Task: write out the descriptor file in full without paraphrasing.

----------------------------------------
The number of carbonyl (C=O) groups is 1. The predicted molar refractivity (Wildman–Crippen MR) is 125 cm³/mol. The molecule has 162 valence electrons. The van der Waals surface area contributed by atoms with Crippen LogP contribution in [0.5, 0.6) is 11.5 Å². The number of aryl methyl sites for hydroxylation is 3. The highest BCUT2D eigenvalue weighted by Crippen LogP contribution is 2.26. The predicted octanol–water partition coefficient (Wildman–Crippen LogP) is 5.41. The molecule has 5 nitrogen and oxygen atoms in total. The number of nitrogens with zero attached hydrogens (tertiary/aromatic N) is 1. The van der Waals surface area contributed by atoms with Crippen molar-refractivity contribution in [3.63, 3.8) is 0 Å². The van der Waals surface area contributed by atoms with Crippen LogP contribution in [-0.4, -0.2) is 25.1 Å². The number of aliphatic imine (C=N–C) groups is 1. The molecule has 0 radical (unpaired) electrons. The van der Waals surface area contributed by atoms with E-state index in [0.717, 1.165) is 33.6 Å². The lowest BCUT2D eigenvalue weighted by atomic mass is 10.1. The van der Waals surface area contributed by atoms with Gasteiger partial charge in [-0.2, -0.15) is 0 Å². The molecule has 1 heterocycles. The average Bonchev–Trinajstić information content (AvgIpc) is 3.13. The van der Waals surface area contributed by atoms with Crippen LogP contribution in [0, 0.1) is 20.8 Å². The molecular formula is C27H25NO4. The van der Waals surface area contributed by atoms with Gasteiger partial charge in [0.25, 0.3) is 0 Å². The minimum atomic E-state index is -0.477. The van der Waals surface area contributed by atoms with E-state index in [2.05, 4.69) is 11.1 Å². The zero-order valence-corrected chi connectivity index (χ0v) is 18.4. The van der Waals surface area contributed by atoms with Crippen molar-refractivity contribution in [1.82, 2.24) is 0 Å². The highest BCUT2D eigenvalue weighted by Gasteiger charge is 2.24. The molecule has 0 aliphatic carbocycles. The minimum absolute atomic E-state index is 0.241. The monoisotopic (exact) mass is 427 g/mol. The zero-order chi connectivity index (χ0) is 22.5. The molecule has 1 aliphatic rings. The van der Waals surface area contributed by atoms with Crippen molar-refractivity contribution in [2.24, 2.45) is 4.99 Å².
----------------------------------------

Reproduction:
The number of carbonyl (C=O) groups is 1. The predicted molar refractivity (Wildman–Crippen MR) is 125 cm³/mol. The molecule has 162 valence electrons. The van der Waals surface area contributed by atoms with Crippen LogP contribution in [0.5, 0.6) is 11.5 Å². The number of aryl methyl sites for hydroxylation is 3. The highest BCUT2D eigenvalue weighted by Crippen LogP contribution is 2.26. The predicted octanol–water partition coefficient (Wildman–Crippen LogP) is 5.41. The molecule has 5 nitrogen and oxygen atoms in total. The number of nitrogens with zero attached hydrogens (tertiary/aromatic N) is 1. The van der Waals surface area contributed by atoms with Crippen molar-refractivity contribution in [3.63, 3.8) is 0 Å². The van der Waals surface area contributed by atoms with Crippen LogP contribution in [-0.4, -0.2) is 25.1 Å². The number of aliphatic imine (C=N–C) groups is 1. The molecule has 0 radical (unpaired) electrons. The van der Waals surface area contributed by atoms with E-state index in [0.717, 1.165) is 33.6 Å². The lowest BCUT2D eigenvalue weighted by atomic mass is 10.1. The van der Waals surface area contributed by atoms with Gasteiger partial charge in [-0.2, -0.15) is 0 Å². The molecule has 1 heterocycles. The average Bonchev–Trinajstić information content (AvgIpc) is 3.13. The van der Waals surface area contributed by atoms with Crippen LogP contribution in [0, 0.1) is 20.8 Å². The molecular formula is C27H25NO4. The van der Waals surface area contributed by atoms with Gasteiger partial charge in [0.25, 0.3) is 0 Å². The minimum atomic E-state index is -0.477. The van der Waals surface area contributed by atoms with E-state index in [2.05, 4.69) is 11.1 Å². The zero-order valence-corrected chi connectivity index (χ0v) is 18.4. The van der Waals surface area contributed by atoms with Crippen molar-refractivity contribution in [1.82, 2.24) is 0 Å². The highest BCUT2D eigenvalue weighted by Gasteiger charge is 2.24. The molecule has 0 aliphatic carbocycles. The minimum absolute atomic E-state index is 0.241. The monoisotopic (exact) mass is 427 g/mol. The zero-order chi connectivity index (χ0) is 22.5. The molecule has 1 aliphatic rings. The van der Waals surface area contributed by atoms with Crippen molar-refractivity contribution in [2.24, 2.45) is 4.99 Å².